A healthy living blog from Marshfield Clinic Health System

PPE need during COVID-19: Here’s a primer

Editor’s note: This article was published on April 10, 2020. COVID-19 information and recommendations are subject to change. For the most up-to-date information, visit the Centers for Disease Control and Prevention (CDC) website or view our most recent COVID-19 blog posts.

You might be hearing about the shortage of personal protective equipment (PPE) and its importance to health care providers during the COVID-19 pandemic. Although the term PPE may be familiar to providers, health care staff are using and reusing PPE in a new way, and that usage changes rapidly from day to day.

What is PPE?

Personal Protective Equipment (PPE) is needed during the COVID-19 pandemic to make sure providers stay protected and can continue to care for patients.

According to Centers for Disease Control and Prevention (CDC), health care personnel use PPE every day to protect themselves, patients and others when providing care. PPE includes eye protection, masks (including facemasks, N95 respirators or powered air-purifying respirators), gloves and isolation gowns.

These items protect health care providers from potentially infectious patients and materials, toxic medications and potentially dangerous substances.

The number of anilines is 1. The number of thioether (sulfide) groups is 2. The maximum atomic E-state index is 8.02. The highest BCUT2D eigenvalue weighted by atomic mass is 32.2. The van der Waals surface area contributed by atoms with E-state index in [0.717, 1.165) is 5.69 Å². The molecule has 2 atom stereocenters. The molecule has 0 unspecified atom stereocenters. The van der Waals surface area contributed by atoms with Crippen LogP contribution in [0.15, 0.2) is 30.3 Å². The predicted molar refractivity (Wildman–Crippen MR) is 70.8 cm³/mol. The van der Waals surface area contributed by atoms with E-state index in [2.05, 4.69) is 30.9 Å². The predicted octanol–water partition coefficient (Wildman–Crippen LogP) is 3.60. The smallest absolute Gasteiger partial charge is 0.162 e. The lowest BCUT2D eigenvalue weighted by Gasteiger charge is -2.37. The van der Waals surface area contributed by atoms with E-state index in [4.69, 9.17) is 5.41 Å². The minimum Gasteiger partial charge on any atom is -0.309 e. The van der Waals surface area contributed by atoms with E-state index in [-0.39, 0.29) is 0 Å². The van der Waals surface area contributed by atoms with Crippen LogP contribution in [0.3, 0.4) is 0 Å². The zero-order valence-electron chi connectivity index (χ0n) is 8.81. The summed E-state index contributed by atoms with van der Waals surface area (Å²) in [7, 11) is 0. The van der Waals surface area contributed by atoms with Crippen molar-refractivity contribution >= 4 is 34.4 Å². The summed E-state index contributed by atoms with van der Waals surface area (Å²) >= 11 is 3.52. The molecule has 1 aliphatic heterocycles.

“Health care workers need to protect themselves so they can stay on the frontline, providing care to our sick patients,” said Michelle Kaiser, infection preventionist at Marshfield Clinic Health System.

How you can help

Marshfield Clinic Health System Foundation is collecting donations of sewn face masks to alleviate the national shortage during the COVID-19 outbreak. According to CDC, health care providers don’t consider homemade masks PPE, but these masks can be used for ill patients.

If you or someone you know is able, consider sewing face masks for patients at the Health System. Instructions can be found here. These sewn masks will help alleviate the shortage and will be distributed to patients to help provide a protective barrier, so that medical-grade masks and respirators may be conserved for our health care providers and staff.

For more information and updates on COVID-19, visit Marshfield Clinic Health System’s webpage.

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